► Health Savings Accounts
A Health Savings Account (HSA) is a
tax-advantaged medical savings account available to taxpayers enrolled
in a qualified high-deductible health plan. The funds contributed are
not subject to federal income tax at the time of deposit. Qualified HSA
providers include any IRS-approved IRA fiduciary. All HSA deposits
become the property of the account holder. There is no deadline for
self-reimbursements of qualified medical expenses, and funds deposited
but not withdrawn each year carry over.
What happens to unused funds in an HSA depends upon whom you designate
as the account beneficiary. If your spouse is the designated
beneficiary, it will be treated as your spouse's HSA after your death.
If someone other than your spouse is the beneficiary, the account ceases
to be an HSA. The fair market value of the account becomes taxable to
the beneficiary in the year you die, and may be reported as unclaimed
property at some number of years determined by each individual state if
contact with the owner is lost.
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► Lost or Unclaimed
Individual Retirement Accounts
There is no limit to the
number of Individual Retirement Accounts that an individual can have. IRAs
may contain a variety of investments including bank accounts, certificates
of deposit, stocks, bonds, precious metals, commodities, and even real
estate; but half of all IRAs are administered by and invested in various
mutual funds. About one-third are held in brokerage accounts, while bank
deposits and life insurance annuities make up the remainder.
Earnings on Traditional IRAs grow on a tax-deferred basis until
withdrawals begin. About 15% of IRAs - totaling some $450 million - are
held by those aged 70 and above. The average account value is around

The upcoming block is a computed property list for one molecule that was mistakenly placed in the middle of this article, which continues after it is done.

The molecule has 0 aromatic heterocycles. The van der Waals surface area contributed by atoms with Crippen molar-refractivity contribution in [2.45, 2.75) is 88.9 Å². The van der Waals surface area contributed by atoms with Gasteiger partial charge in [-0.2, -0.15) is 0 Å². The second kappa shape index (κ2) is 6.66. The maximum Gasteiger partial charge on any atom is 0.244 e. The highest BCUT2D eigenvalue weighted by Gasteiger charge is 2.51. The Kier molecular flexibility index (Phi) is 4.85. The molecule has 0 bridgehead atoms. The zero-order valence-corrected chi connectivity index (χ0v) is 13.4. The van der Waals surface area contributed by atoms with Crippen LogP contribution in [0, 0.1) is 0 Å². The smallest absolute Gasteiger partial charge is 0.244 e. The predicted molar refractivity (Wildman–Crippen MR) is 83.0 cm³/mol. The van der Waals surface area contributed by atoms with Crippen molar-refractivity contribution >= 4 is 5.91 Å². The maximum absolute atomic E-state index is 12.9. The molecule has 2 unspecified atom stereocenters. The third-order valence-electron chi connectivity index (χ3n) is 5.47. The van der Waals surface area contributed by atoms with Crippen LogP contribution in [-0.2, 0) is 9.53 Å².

Due to the long term nature of this type of investment, each year large
numbers of owners and heirs - who may not be aware of a deceased family
member's IRA or rollover 401(k) - fail to claim accounts to which
While unclaimed 401(k) retirement plan assets are subject to federal
guidelines mandated by ERISA, the Employee Retirement Income Security
Act of 1974, most dormant and forgotten IRAs at banks, brokerages and
insurance companies are not.
They come under the purview of state
unclaimed property statutes, whereby a trustee takes custody of the
funds based on a legal doctrine known as ‘escheat.’ It’s important to
note, however, that in some cases 401(k) plan assets can lose their ERISA
pre-emption and become subject to state escheat.
The rules for determining how a dormant and unclaimed IRA is treated
depend on the type of account and the owner’s state of residence.
Generally speaking, a Traditional IRA is considered unclaimed if a
withdrawal is not made by age 70˝; the age at which non-withdrawal
triggers a 50% tax penalty under the IRS code. Both Traditional IRAs and
Roth IRAs may be considered abandoned if one or more distribution checks
remain uncashed, which can occur when the owner reaches age 59˝ or
before, if early withdrawal is taken.